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right to complain because the Gentiles have been preferred, but that you would have no right to complain, even if you were to become the objects of God's vengeance. You cannot forget, in the history of your own nation, the example of Pharaoh. You are acquainted with his obstinacy and disobedience. You know that he stifled his convictions from day to day. You know that by stifling these, or by resisting God's Holy Spirit, he became daily more hardened ; and that, by allowing himself to become daily more hardened, he fitted himself for a vessel of wrath, or prepared the way for his own destruction. You know, at length, that God's judgments, but not till after much long-suffering, came upon him, so that the power of God became thus manifested to many. But if you know all these things, and continue in unrighteousness and unbelief, which were the crimes of Pharaoh also, why do you imagine that your hearts will not become hardened like the heart of Pha
and that if, in consequence, you are guilty of Pharaoh's crimes, you are not deserving of Pharaoh's punishment?”
Recapitulation of all the doctrines hitherto laid
down with respect to the influence of the Spiritobjection to this, that the Quakers make every thing of the Spirit, and but little of Jesus Christ -objections only noticed to show that Christians have not always a right apprehension of scriptural terms, and therefore often quarrel with one another about trifles-or that there is, in this particular case, no difference between the doctrine of the Quakers and that of the objectors on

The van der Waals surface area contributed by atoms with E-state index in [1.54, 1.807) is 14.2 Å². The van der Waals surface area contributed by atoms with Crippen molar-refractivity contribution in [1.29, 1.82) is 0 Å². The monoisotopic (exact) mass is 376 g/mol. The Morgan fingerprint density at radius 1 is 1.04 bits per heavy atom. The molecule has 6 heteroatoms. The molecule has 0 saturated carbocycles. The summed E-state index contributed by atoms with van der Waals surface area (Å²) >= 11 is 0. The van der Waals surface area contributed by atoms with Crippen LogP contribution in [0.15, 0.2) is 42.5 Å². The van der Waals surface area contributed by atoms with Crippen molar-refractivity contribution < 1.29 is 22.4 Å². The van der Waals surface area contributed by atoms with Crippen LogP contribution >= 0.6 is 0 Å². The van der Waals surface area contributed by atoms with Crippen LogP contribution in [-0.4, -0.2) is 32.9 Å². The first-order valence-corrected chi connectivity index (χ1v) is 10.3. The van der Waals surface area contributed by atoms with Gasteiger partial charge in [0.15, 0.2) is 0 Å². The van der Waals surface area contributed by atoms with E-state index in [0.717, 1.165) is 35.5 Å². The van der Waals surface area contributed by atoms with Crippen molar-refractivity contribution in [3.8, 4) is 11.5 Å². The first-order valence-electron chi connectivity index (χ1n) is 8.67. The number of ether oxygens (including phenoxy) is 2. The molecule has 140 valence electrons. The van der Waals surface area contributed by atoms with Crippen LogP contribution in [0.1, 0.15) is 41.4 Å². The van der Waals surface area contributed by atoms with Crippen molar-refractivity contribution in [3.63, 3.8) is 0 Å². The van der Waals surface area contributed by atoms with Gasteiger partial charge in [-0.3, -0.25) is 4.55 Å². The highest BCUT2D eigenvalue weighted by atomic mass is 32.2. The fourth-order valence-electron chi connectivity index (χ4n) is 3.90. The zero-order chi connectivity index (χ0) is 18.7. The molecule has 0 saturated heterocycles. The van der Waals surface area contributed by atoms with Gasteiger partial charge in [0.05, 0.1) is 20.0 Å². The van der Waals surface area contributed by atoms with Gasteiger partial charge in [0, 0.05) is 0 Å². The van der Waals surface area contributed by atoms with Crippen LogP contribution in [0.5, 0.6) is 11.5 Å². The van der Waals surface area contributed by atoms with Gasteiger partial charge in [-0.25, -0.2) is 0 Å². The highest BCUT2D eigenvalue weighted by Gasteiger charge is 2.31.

this subject. I shall now recapitulate in few words, or in one general proposition, all the doctrines, which have been advanced relative to the power of the Spirit; and shall just notice an argument, which will probably arise on such a recapitulation, before I proceed to a new subject.
The Quakers, then, believe that the Spirit of God formed or created the world. "They believe that a portion of it was given to men, after this creation, as a guide to them in their spiritual concerns. They believe that this
portion of it was continued to them after the Deluge, in the same manner and for the same purposes, to the time of Christ. It was given, however, in this interval to different persons in different degrees. Thus Moses was more illuminated by it than his cotemporaries; for it became through him the Author of the Law.
Thus the prophets received a greater portion of it than ordinary persons in their own times. In the time of Christ it continued the same office; but it was then given more diffusively than before, and also more diffusively to some than to others. Thus the Evangelists and Apostles received it in an extraordinary degree ; and it became through them, and Jesus Christ their head, the Author of the Gospel. But, besides its office of a spiritual light and guide to men in their spiritual concerns, during all the period now assigned, it became to them, as they attended to its influence, an inward redeemer, producing in them a new birth, and leading them to perfection. And as it was thus both a guide and an inward redeemer, so it has continued these offices to the present day. From hence it will be apparent, that the acknowledgment of God's Holy Spirit in its various operations, as given in different portions before and after the sacrifice of Christ, is the acknowledgment of a principle, which is the great corner-stone of the religion of the Quakers. Without this there can be no knowledge, in their opinion, of spiritual things. Without this there can be no spiritual interpretation of the Scriptures themselves. Without this there can be no redemption either by inward or outward means, Without this there can be no enjoyment of the knowledge of divine things. Take, therefore, this principle away from them, and you take away
their religion at once. Take away the Spirit, and Christianity remains with them no more Christianity, than the dead carcase of a man, when the Spirit is departed, remains
Whatsoever is excellent, whatsoever is noble, whatsoever is worthy, whatsoever is desirable in the Christian faith, they ascribe to this Spirit ; and they believe that true Christianity can no more subsist without it, than the outward world could exist without the vital influence of the sun.
Now an objection will be made to the proposition, as I have just stated it, by some